Every Picture Tells a Story – Solar observation activity

Solar observation activity.  Credits: GalileoMobile / Megha Bhatt

Solar observation activity. Credits: GalileoMobile / Megha Bhatt

By María Dasí Espuig

When a day was sunny we included a solar observation activity. We projected the image of the Sun on a piece of white paper, using the telescope. On a day when no sunspots are seen, the projected image just looks like a circle of light. During our two weeks in India, however, a huge group of sunspots developed on the Sun. On the circle of light we could see the group of sunspots as dark blobs. We even managed to see the details of the sunspots’ structure! Although I am a solar physicist, I had never done solar projection before since I usually work with satellite images … sad to say because, oh I will remember this day. I never thought it would be so exciting! No need of special equipment or instruments. Just a simple telescope and a piece of white paper and there it was! This activity also had an impact on the children, who were learning about sunspots for the first time and did not expect to see anything on the projected image of the Sun. I was showered with questions during the activity and was delighted to see their interest.

(This tiny story is part of the “Khagol Rath: GalileoMobile in India” photo-book that depicts GalileoMobile’s expedition to India back in 2012. You can download the book here.)

Every Picture Tells a Story: Our very own Galileo Galilei

Galileo Galilei Design concept. Credits: GalileoMobile / El Birque Animaciones

Galileo Galilei concept design. Credits: GalileoMobile / El Birque Animaciones

By Jorge Rivero González

When we were planning our first documentary movie - Bajo un Mismo Cielo – we decided that we wanted to open it with an animated short film aimed at showing the importance that astronomy had on ancient civilizations around the world as well as being appealing to children around the world. In addition, as the International Year of Astronomy 2009 commemorated the 400th anniversary of the birth of modern astronomy, we wanted to highlight the action that made it possible: the pointing of a telescope to the sky for the first time by Galileo Galilei in 1609.

The animated short film combines both classical and stop-motion techniques in order to discriminate between the scenes from the tour around astronomy on ancient civilizations and from Galileo’s studio, respectively.

One of the most difficult decisions that we faced was the design of Galileo itself. Here you can see one of the latest Galileo’s concept design. We tried to go further away from the image most people had from him, which probably comes from one of his famous portraits, and try to get a more cartoonish approach so we could connect better with children.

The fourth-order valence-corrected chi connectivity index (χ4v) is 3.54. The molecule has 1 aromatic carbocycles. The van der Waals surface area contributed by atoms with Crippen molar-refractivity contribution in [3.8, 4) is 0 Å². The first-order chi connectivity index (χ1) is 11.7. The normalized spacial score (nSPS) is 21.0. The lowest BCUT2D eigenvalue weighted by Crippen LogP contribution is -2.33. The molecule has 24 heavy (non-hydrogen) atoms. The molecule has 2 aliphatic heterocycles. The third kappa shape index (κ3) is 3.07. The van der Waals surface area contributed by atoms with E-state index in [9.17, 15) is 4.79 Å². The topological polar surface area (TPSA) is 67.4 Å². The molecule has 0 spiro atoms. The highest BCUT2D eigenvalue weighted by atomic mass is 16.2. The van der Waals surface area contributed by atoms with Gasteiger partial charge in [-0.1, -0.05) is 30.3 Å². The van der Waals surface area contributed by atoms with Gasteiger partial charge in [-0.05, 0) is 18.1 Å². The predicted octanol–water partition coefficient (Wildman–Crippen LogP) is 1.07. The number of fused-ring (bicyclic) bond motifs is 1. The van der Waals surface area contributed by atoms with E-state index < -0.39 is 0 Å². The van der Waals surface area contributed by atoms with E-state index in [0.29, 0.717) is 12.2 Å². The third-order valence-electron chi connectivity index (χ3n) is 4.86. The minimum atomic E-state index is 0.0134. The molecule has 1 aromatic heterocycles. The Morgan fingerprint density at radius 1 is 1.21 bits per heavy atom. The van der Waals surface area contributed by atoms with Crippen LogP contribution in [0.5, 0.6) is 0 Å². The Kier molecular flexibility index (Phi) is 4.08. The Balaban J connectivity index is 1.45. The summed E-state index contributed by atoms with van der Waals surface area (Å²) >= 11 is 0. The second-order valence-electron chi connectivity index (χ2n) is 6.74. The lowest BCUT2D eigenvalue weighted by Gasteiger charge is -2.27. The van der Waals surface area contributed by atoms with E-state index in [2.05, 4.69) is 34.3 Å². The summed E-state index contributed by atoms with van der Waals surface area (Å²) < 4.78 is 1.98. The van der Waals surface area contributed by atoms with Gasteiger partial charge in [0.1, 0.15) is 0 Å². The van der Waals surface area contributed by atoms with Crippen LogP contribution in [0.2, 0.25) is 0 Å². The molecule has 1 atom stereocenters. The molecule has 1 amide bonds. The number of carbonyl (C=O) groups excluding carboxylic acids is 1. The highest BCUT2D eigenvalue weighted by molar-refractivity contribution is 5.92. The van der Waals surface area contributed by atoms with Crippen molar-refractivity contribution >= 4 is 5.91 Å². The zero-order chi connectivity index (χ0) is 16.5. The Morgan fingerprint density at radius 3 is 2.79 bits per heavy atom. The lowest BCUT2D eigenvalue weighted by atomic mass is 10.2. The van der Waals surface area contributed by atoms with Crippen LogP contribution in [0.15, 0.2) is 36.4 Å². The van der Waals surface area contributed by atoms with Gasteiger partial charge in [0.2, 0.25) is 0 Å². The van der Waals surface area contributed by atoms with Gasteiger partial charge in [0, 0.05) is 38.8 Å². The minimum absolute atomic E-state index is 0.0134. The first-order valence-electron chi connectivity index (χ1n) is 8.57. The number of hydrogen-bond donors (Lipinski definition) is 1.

You can now watch the Short History of Ancient Astronomy animated short film here.

Every Picture Tells a Story: A magic moment

A magic moment. Credits: GalileoMobile / María Dasí Espuig

A magic moment. Credits: GalileoMobile / María Dasí Espuig

By Sandra Benítez Herrera

My favourite moment at the schools is the end of the introductory talk. This is the moment when I know magic is going to happen.

The students remain silent, expectant, while the GalileoMobile members distribute coloured pieces of paper: blue, yellow, green … Every kid receives one. But what for? Their serious faces seem to ask. “Everybody has a piece of paper? Good, then we are going to built our own telescope!” A quick rumour raises through the room, “are these people crazy? We know it is not possible to do that!” “Just fold the paper in a cylinder shape and look at the screen through it!”. The kids, obediently, though a bit skeptically, follow the instructions. “Hold it firm! Don’t let it go!”

The music begins. A few stars and nebulae slowly start flying around in the screen. Everybody in the room, including the teachers, are looking at them through their small, colourful little telescopes. “We are at the Orion Nebula now, look at those dark clouds! Stars are being born there!” A general “oh” runs across the room as a huge nebula travels directly to us and we pass through it like a fast rocket. Children laughter. I look around for a moment. Some of the kids open their mouths in a constant, silent exclamation. Others nervously jump in their chairs as different astronomical objects “approach” them. They all look so excited and happy. They are literally flying through the universe, there, in the same classroom they attend everyday. Magic.

“And know we are leaving our Galaxy! Say goodbye to the Milky Way!” All kids wave goodbye as we leave our home behind and enter a huge space filled with thousand of other worlds, and so we fly for another couple of minutes among them. Galaxies of all colours: spirals with their beautiful arms clearly defined, huge bright ellipticals, “we are passing by our closest neighbour Andromeda!”

The music reaching its maximum, uniting every of us in this cosmic journey, which now comes to its end as we directly fly towards a huge elliptical galaxy in the middle of a big cluster. “Oh, oh, here it comes!” All children repeat laughing “Oh, oh, it is coming!”. The video stops just as we are about to be devoured by this cosmic monster.  Explosion of voices and joy, what a cool trip! A shy little girl that asks, “can we do it again?”.

(You can recreate this magic moment by building your own telescope with a piece of paper and then clicking here.)